The Dirt Series Women’s Traveling Mountain Bike Camp Turns 10.

Aug 11, 2010
by Adrienne Schofhauser  
The brand manager of a major bike component company recently told me, “What every mountain biker guy wants is a girl who rides.” Which is probably true. Pursuing the trails you love with the one you love really is a dream materialized into reality and pedaling right there along beside you.

But—that’s not why we were here.

“We” were 65 gals donned in armor and full face helmets or Spandex and XC lids ready to get our schralp on. And “here” was Whistler Mountain Bike Park (and the valley) - the perfect training grounds for freeride, downhill and cross country progression. We were attending a session of The Dirt Series — the renowned traveling women’s mountain bike skills camp, which is celebrating its 10th anniversary this year. Whole story inside,Pause for a moment and reflect: That’s 10 years of teaching women all over Western Canada and the U.S. the fundamental skills and technique for shredding all types of terrain on a burly squishy bike. It’s impressive that a women’s mtb camp claims such legacy and growing success given that the sport as we know it was just figuring itself out a decade ago.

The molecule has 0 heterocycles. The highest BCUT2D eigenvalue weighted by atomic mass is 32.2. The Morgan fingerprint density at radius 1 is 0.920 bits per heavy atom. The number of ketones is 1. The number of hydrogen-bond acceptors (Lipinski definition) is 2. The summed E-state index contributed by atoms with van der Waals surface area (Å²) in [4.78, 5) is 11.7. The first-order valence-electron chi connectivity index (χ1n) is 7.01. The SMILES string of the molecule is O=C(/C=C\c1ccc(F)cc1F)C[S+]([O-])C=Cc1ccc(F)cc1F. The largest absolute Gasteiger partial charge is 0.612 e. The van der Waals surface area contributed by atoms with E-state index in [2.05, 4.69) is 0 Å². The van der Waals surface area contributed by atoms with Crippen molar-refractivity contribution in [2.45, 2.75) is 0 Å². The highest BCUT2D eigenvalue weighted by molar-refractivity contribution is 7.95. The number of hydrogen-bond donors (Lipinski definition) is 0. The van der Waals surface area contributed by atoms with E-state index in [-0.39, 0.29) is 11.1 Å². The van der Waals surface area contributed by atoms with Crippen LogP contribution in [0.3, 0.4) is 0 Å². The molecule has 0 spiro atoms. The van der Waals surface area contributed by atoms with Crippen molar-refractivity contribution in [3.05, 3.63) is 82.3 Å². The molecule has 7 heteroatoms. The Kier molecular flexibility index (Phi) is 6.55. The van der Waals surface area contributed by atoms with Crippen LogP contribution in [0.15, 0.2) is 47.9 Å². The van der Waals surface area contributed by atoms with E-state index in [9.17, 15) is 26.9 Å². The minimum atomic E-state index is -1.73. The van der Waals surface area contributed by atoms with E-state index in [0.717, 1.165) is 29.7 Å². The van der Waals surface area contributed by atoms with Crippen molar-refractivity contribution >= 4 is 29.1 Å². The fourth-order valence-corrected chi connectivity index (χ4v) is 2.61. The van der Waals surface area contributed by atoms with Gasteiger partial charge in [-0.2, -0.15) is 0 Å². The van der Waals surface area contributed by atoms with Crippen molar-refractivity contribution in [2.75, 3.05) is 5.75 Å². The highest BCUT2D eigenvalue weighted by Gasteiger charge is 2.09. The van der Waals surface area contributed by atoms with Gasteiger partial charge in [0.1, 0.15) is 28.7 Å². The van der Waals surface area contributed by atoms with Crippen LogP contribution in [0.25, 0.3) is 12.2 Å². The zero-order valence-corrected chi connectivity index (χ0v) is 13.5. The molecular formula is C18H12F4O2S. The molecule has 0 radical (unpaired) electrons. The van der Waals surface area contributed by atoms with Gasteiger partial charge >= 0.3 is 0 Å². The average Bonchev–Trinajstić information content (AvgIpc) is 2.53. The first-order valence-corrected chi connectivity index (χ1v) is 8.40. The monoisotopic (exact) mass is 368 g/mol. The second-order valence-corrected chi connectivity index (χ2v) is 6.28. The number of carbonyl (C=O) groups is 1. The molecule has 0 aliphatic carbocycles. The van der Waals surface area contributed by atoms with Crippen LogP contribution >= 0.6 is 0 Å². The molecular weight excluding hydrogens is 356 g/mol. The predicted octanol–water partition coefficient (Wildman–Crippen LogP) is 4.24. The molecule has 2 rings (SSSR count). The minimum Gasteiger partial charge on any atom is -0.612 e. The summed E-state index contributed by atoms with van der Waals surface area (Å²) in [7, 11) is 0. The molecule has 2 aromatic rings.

The year The Dirt Series sprouted, it catered to a mere 100 skill-hungry mtb gals attending a few Whistler-based sessions. The program was created to encourage women’s participation in the sport. It’s more than achieved that goal.

Today, the camp boasts 16 annual stops throughout B.C., Alberta, Washington, Oregon, Utah and Colorado. Nearly 6,000 lady riders - from beginners to advanced - claim more confidence on a big bike and more stoke out there on the trails thanks to The Dirt Series.


This year Trek jumped on board as title sponsor and the camp is charging toward its second decade of learning the ladies on handling, style and even bike maintenance. Still, you should know, this is hardly the softer side of mountain biking.